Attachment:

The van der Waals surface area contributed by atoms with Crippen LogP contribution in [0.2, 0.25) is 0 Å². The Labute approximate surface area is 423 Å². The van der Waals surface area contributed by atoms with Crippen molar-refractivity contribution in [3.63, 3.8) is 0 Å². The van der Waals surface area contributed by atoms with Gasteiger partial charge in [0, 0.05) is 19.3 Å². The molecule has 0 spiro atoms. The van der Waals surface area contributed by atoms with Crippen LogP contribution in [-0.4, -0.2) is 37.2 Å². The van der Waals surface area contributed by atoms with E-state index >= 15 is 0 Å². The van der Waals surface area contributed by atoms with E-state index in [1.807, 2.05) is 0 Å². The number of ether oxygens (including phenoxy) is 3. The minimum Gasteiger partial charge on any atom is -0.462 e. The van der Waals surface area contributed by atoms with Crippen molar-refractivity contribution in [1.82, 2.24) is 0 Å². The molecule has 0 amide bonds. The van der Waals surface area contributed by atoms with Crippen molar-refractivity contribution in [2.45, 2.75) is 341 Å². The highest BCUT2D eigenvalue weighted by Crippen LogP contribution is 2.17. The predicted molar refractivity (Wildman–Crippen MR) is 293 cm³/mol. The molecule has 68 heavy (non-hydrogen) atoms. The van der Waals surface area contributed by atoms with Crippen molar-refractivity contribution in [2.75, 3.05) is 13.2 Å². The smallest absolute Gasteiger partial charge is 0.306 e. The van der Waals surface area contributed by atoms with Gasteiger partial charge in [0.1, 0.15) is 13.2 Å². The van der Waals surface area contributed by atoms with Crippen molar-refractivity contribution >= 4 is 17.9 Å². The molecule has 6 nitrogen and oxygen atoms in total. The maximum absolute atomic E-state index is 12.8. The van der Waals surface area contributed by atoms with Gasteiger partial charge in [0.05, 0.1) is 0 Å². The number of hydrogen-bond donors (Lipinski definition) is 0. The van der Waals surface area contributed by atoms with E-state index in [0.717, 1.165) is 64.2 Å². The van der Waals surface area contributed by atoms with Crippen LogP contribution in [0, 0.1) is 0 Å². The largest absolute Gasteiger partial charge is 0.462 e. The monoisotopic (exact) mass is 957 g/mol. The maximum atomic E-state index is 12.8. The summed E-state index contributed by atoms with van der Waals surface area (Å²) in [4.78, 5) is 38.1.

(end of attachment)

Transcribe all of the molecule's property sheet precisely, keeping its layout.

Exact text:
The van der Waals surface area contributed by atoms with Crippen LogP contribution in [0.2, 0.25) is 0 Å². The Labute approximate surface area is 423 Å². The van der Waals surface area contributed by atoms with Crippen molar-refractivity contribution in [3.63, 3.8) is 0 Å². The van der Waals surface area contributed by atoms with Gasteiger partial charge in [0, 0.05) is 19.3 Å². The molecule has 0 spiro atoms. The van der Waals surface area contributed by atoms with Crippen LogP contribution in [-0.4, -0.2) is 37.2 Å². The van der Waals surface area contributed by atoms with E-state index >= 15 is 0 Å². The van der Waals surface area contributed by atoms with E-state index in [1.807, 2.05) is 0 Å². The number of ether oxygens (including phenoxy) is 3. The minimum Gasteiger partial charge on any atom is -0.462 e. The van der Waals surface area contributed by atoms with Crippen molar-refractivity contribution in [1.82, 2.24) is 0 Å². The molecule has 0 amide bonds. The van der Waals surface area contributed by atoms with Crippen molar-refractivity contribution in [2.45, 2.75) is 341 Å². The highest BCUT2D eigenvalue weighted by Crippen LogP contribution is 2.17. The predicted molar refractivity (Wildman–Crippen MR) is 293 cm³/mol. The molecule has 68 heavy (non-hydrogen) atoms. The van der Waals surface area contributed by atoms with Crippen molar-refractivity contribution in [2.75, 3.05) is 13.2 Å². The smallest absolute Gasteiger partial charge is 0.306 e. The van der Waals surface area contributed by atoms with Gasteiger partial charge in [0.1, 0.15) is 13.2 Å². The van der Waals surface area contributed by atoms with Crippen molar-refractivity contribution >= 4 is 17.9 Å². The molecule has 6 nitrogen and oxygen atoms in total. The maximum absolute atomic E-state index is 12.8. The van der Waals surface area contributed by atoms with Gasteiger partial charge in [0.05, 0.1) is 0 Å². The number of hydrogen-bond donors (Lipinski definition) is 0. The van der Waals surface area contributed by atoms with E-state index in [0.717, 1.165) is 64.2 Å². The van der Waals surface area contributed by atoms with Crippen LogP contribution in [0, 0.1) is 0 Å². The largest absolute Gasteiger partial charge is 0.462 e. The monoisotopic (exact) mass is 957 g/mol. The maximum atomic E-state index is 12.8. The summed E-state index contributed by atoms with van der Waals surface area (Å²) in [4.78, 5) is 38.1.